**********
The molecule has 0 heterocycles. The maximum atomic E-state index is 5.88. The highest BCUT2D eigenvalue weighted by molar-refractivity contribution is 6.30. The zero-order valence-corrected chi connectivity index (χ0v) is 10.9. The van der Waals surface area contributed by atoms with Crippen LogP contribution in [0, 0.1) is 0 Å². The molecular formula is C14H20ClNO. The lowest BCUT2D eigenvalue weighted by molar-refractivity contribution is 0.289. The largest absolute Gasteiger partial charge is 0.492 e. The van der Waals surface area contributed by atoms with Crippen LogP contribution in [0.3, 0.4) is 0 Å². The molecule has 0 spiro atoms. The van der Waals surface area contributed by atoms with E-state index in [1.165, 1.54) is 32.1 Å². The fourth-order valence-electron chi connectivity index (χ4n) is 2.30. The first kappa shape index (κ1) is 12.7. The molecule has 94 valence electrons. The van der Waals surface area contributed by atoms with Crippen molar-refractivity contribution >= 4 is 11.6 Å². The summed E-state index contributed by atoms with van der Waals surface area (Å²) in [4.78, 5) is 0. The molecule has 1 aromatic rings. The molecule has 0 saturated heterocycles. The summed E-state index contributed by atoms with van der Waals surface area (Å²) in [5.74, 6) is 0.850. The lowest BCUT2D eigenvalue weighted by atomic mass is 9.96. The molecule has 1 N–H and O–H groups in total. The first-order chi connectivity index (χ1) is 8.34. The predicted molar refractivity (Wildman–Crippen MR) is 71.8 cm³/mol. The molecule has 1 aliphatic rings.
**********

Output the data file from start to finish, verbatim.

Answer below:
The molecule has 0 heterocycles. The maximum atomic E-state index is 5.88. The highest BCUT2D eigenvalue weighted by molar-refractivity contribution is 6.30. The zero-order valence-corrected chi connectivity index (χ0v) is 10.9. The van der Waals surface area contributed by atoms with Crippen LogP contribution in [0, 0.1) is 0 Å². The molecular formula is C14H20ClNO. The lowest BCUT2D eigenvalue weighted by molar-refractivity contribution is 0.289. The largest absolute Gasteiger partial charge is 0.492 e. The van der Waals surface area contributed by atoms with Crippen LogP contribution in [0.3, 0.4) is 0 Å². The molecule has 0 spiro atoms. The van der Waals surface area contributed by atoms with E-state index in [1.165, 1.54) is 32.1 Å². The fourth-order valence-electron chi connectivity index (χ4n) is 2.30. The first kappa shape index (κ1) is 12.7. The molecule has 94 valence electrons. The van der Waals surface area contributed by atoms with Crippen molar-refractivity contribution >= 4 is 11.6 Å². The summed E-state index contributed by atoms with van der Waals surface area (Å²) in [4.78, 5) is 0. The molecule has 1 aromatic rings. The molecule has 0 saturated heterocycles. The summed E-state index contributed by atoms with van der Waals surface area (Å²) in [5.74, 6) is 0.850. The lowest BCUT2D eigenvalue weighted by atomic mass is 9.96. The molecule has 1 N–H and O–H groups in total. The first-order chi connectivity index (χ1) is 8.34. The predicted molar refractivity (Wildman–Crippen MR) is 71.8 cm³/mol. The molecule has 1 aliphatic rings.